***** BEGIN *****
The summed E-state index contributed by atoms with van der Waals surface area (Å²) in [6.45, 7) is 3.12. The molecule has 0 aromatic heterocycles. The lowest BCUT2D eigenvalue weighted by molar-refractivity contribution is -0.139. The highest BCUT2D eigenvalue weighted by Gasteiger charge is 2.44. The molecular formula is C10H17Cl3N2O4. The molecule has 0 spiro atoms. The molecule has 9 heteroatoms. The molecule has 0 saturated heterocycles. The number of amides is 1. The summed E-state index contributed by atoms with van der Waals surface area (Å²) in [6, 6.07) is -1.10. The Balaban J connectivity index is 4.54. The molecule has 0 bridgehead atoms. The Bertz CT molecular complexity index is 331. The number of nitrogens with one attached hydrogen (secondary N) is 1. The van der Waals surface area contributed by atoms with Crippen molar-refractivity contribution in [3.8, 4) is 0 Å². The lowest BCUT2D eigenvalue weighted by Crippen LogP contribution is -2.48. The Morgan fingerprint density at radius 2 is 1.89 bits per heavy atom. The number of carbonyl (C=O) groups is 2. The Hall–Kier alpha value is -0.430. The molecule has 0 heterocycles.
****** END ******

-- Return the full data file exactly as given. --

The summed E-state index contributed by atoms with van der Waals surface area (Å²) in [6.45, 7) is 3.12. The molecule has 0 aromatic heterocycles. The lowest BCUT2D eigenvalue weighted by molar-refractivity contribution is -0.139. The highest BCUT2D eigenvalue weighted by Gasteiger charge is 2.44. The molecular formula is C10H17Cl3N2O4. The molecule has 0 spiro atoms. The molecule has 9 heteroatoms. The molecule has 0 saturated heterocycles. The number of amides is 1. The summed E-state index contributed by atoms with van der Waals surface area (Å²) in [6, 6.07) is -1.10. The Balaban J connectivity index is 4.54. The molecule has 0 bridgehead atoms. The Bertz CT molecular complexity index is 331. The number of nitrogens with one attached hydrogen (secondary N) is 1. The van der Waals surface area contributed by atoms with Crippen molar-refractivity contribution in [3.8, 4) is 0 Å². The lowest BCUT2D eigenvalue weighted by Crippen LogP contribution is -2.48. The Morgan fingerprint density at radius 2 is 1.89 bits per heavy atom. The number of carbonyl (C=O) groups is 2. The Hall–Kier alpha value is -0.430. The molecule has 0 heterocycles.